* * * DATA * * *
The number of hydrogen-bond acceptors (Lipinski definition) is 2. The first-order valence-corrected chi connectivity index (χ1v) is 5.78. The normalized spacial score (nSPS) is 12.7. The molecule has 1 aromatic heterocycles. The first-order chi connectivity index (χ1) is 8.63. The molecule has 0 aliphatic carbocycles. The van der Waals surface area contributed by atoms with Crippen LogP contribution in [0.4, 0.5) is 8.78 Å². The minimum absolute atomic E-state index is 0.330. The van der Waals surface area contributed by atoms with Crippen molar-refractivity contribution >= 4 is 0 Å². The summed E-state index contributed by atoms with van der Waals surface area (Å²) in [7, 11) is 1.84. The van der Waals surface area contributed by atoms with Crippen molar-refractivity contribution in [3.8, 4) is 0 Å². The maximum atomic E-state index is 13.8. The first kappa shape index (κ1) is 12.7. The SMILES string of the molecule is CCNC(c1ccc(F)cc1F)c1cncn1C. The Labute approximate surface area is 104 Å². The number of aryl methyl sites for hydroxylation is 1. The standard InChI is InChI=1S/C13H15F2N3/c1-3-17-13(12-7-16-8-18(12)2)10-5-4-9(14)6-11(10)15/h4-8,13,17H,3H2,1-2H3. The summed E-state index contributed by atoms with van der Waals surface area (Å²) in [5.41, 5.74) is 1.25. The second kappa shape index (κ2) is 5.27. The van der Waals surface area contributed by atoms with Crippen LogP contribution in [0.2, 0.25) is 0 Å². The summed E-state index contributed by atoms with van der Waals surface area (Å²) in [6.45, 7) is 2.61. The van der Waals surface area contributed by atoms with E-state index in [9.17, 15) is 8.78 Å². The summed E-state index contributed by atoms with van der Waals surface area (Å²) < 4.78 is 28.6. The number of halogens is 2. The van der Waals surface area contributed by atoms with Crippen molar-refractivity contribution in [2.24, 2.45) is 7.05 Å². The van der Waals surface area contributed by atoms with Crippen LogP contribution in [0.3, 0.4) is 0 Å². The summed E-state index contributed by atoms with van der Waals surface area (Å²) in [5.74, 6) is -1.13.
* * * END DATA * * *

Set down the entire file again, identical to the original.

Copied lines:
The number of hydrogen-bond acceptors (Lipinski definition) is 2. The first-order valence-corrected chi connectivity index (χ1v) is 5.78. The normalized spacial score (nSPS) is 12.7. The molecule has 1 aromatic heterocycles. The first-order chi connectivity index (χ1) is 8.63. The molecule has 0 aliphatic carbocycles. The van der Waals surface area contributed by atoms with Crippen LogP contribution in [0.4, 0.5) is 8.78 Å². The minimum absolute atomic E-state index is 0.330. The van der Waals surface area contributed by atoms with Crippen molar-refractivity contribution >= 4 is 0 Å². The summed E-state index contributed by atoms with van der Waals surface area (Å²) in [7, 11) is 1.84. The van der Waals surface area contributed by atoms with Crippen molar-refractivity contribution in [3.8, 4) is 0 Å². The maximum atomic E-state index is 13.8. The first kappa shape index (κ1) is 12.7. The SMILES string of the molecule is CCNC(c1ccc(F)cc1F)c1cncn1C. The Labute approximate surface area is 104 Å². The number of aryl methyl sites for hydroxylation is 1. The standard InChI is InChI=1S/C13H15F2N3/c1-3-17-13(12-7-16-8-18(12)2)10-5-4-9(14)6-11(10)15/h4-8,13,17H,3H2,1-2H3. The summed E-state index contributed by atoms with van der Waals surface area (Å²) in [5.41, 5.74) is 1.25. The second kappa shape index (κ2) is 5.27. The van der Waals surface area contributed by atoms with Crippen LogP contribution in [0.2, 0.25) is 0 Å². The summed E-state index contributed by atoms with van der Waals surface area (Å²) in [6.45, 7) is 2.61. The van der Waals surface area contributed by atoms with E-state index in [9.17, 15) is 8.78 Å². The summed E-state index contributed by atoms with van der Waals surface area (Å²) < 4.78 is 28.6. The number of halogens is 2. The van der Waals surface area contributed by atoms with Crippen molar-refractivity contribution in [2.24, 2.45) is 7.05 Å². The van der Waals surface area contributed by atoms with Crippen LogP contribution in [0.3, 0.4) is 0 Å². The summed E-state index contributed by atoms with van der Waals surface area (Å²) in [5.74, 6) is -1.13.